Today's news

September 9, 2005

State pupils to get more places at top universities
The top universities are being pressed to operate a new admission system that would favour poorer students from state schools. Youngsters at inner-city comprehensives who do better at A level than their teachers predict would have a second chance to impress admissions tutors. The move forms part of proposals for an overhaul of the university applications system set out by the Government today. Bill Rammell, the Higher Education Minister, said that it would make admissions fairer. “The research-intensive universities could hold back a proportion of their places if they want to get the best students,” he said.
The Times, The Guardian, The Independent

Students shown red light over prostitutes in halls
Students in Aberdeen have been warned that they will be evicted from halls of residence if they take prostitutes back to their rooms. Robert Gordon University issued the ultimatum after a prostitute was found wandering in all-male student accommodation that overlooks the city’s notorious harbour area. The university confirmed that a letter was issued to students by the accommodation manager after a security breach in May at the Mearns Complex and complaints from other residents.
The Times

New £42m IT research centre
Edinburgh is to have one of the world's leading centres for computing science and information research at a cost of £42 million, it was announced yesterday. Enterprise and Lifelong Learning Minister Nicol Stephen said the Informatics Forum project, in collaboration with Edinburgh and other universities, will lead to major scientific breakthroughs with commercialisation opportunities.
The Scotsman

Irish luck is not locally specific
Richard Wiseman from Hertfordshire University has tested the luck of Skibbereen, which is reputedly Ireland’s luckiest town, and found it to be no luckier than anywhere else. The town has had ten jackpot-winning tickets in the state lottery bought there. But when Professor Wiseman bought 50 tickets there and 50 in Dublin none of the tickets bought in either place won even a small cash prize and the proportion of right numbers was similar in each place. “In some ways it’s a relief,” he said. “An incredible amount of luck in Skibbereen would have been a real challenge to science.”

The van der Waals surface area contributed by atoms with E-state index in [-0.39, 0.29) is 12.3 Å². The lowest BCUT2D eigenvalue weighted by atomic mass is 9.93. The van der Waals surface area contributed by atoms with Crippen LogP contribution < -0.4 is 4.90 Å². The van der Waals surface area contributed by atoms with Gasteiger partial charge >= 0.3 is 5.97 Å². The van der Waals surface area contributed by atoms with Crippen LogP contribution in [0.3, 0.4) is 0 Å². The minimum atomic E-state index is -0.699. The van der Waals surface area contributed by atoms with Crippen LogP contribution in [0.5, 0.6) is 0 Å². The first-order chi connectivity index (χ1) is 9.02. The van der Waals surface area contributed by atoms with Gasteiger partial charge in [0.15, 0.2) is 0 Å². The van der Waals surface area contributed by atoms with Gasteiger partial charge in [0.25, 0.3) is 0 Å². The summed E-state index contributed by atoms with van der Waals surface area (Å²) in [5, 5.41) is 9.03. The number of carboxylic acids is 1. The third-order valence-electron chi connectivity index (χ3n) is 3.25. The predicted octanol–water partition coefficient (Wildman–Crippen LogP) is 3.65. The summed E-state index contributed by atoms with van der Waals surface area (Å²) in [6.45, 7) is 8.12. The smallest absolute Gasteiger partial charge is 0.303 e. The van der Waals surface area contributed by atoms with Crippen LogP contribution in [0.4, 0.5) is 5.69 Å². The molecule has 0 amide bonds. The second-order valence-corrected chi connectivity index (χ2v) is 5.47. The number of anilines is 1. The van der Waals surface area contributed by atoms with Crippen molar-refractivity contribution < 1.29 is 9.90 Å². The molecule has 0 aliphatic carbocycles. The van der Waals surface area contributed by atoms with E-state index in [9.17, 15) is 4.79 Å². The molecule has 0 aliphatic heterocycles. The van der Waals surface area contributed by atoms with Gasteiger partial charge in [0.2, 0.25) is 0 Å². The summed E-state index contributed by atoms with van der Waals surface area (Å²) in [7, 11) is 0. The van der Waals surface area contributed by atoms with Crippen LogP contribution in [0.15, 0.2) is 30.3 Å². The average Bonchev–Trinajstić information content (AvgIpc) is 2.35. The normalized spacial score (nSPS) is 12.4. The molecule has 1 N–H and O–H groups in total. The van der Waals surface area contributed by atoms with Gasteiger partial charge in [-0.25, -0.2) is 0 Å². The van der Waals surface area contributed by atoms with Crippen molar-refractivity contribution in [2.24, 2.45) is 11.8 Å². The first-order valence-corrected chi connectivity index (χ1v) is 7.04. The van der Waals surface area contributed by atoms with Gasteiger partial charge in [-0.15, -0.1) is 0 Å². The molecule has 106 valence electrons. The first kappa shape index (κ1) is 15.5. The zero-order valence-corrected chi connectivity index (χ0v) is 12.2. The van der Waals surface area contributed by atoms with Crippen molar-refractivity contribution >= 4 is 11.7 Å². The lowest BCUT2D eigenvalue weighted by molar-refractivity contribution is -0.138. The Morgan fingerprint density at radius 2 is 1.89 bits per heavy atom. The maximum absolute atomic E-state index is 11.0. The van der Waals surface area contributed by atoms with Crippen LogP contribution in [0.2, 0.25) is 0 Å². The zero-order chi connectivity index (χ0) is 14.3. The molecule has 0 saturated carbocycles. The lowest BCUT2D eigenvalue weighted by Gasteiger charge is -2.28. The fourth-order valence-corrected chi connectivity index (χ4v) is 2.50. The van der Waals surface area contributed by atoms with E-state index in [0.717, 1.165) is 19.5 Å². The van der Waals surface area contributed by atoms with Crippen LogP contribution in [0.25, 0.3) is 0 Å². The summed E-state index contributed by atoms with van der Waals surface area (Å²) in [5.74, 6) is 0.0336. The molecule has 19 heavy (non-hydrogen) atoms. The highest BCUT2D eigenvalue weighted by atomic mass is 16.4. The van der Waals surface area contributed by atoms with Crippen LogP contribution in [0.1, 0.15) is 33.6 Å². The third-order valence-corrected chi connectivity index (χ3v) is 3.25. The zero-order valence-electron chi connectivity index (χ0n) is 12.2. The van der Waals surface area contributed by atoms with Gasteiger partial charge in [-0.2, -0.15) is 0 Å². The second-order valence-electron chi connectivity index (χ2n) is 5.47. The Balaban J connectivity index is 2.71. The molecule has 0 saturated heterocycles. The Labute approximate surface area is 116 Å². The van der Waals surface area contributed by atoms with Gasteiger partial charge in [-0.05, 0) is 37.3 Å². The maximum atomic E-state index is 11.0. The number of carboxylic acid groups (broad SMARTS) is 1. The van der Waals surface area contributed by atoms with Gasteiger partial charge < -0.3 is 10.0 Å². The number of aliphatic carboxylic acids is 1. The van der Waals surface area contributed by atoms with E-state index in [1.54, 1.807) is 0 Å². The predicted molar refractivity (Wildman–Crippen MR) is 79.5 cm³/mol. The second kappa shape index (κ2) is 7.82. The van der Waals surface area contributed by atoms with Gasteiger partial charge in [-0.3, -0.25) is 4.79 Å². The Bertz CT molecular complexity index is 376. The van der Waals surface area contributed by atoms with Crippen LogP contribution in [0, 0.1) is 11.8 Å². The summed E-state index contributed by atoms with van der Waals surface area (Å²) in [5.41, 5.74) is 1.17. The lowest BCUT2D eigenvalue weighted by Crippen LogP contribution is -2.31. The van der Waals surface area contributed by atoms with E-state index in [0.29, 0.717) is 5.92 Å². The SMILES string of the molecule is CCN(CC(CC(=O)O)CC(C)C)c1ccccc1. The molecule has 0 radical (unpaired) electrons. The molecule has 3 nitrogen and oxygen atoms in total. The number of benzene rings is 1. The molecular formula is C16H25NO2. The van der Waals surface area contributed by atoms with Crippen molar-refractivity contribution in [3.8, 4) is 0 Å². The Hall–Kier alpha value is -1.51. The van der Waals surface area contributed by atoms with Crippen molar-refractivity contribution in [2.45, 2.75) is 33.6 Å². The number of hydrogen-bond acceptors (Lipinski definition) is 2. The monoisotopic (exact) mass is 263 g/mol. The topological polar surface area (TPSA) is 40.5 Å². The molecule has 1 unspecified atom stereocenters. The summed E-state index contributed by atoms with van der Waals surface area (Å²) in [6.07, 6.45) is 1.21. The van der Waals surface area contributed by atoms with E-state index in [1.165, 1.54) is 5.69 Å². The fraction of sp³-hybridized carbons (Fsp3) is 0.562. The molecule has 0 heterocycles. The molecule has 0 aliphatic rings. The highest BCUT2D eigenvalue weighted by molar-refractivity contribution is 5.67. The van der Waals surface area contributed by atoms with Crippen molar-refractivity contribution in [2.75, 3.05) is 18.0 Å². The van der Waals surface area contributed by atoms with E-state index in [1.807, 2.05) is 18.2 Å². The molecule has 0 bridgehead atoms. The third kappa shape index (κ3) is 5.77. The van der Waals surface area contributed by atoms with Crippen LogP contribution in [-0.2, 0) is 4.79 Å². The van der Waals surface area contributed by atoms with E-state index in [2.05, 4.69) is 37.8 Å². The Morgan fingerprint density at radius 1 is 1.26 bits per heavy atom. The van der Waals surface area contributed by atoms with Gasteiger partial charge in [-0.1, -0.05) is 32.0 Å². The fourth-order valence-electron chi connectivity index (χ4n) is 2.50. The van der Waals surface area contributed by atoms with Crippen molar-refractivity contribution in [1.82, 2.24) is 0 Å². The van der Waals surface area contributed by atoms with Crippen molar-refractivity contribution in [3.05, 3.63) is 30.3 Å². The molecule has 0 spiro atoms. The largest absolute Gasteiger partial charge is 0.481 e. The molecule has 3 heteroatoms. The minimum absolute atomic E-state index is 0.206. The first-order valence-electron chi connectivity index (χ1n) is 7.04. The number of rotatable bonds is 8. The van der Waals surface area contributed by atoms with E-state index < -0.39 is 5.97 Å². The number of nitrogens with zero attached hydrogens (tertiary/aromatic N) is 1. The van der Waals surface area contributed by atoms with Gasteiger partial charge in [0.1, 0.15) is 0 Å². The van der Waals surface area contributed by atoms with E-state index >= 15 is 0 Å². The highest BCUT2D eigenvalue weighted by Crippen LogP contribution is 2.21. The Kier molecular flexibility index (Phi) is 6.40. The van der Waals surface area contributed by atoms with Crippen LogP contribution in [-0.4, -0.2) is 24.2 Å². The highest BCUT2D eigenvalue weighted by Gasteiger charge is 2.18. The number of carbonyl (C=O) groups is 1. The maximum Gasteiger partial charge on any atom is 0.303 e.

The Times

Human embryo from two mothers gets go-ahead
British scientists have been given the green light to create human embryos with genetic material from two mothers. The scientists, based at Newcastle University, will use the technique to help develop therapies for a range of often lethal conditions known as mitochondrial diseases. The Human Fertilisation and Embryology Authority granted the researchers a licence yesterday. Mitochondrial diseases are caused by genetic defects in tiny structures called mitochondria. They are regarded as the powerhouses of the body and if defective can give rise to a range of damaging diseases.
The Guardian, The Daily Telegraph, The Times

Comet reveals crumbly guts
Comets are made of a loose collection of particles, like a weak sponge held together only by its own gravity. That is the conclusion of the Deep Impact team, who this week unveiled the latest results from their probe's smashing encounter with a comet. This spells bad news for the European Space Agency's Rosetta mission, which is aiming to land a probe on comet Churyumov-Gerasimenko in 2014. The lander, named Philae , might have a very hard time staying put on such a crumbly surface, the team warns.
Nature

British Association Festival of Science
Giant flying reptiles that soared through the skies in the dinosaur era may have been almost twice as big as previously thought. Recent discoveries suggest that pterosaurs, the best known of which is the pterodactyl, could have had a wingspan of up to 59ft. David Martill, from the University of Portsmouth, told the conference: "These were very, very big animals indeed. They were the size of a small aeroplane. Even though they are fragments, they are bloody big fragments." "Exceptional tissue preservation shows that these animals had a very sophisticated structure."
The Daily Telegraph, The Times, The Guardian

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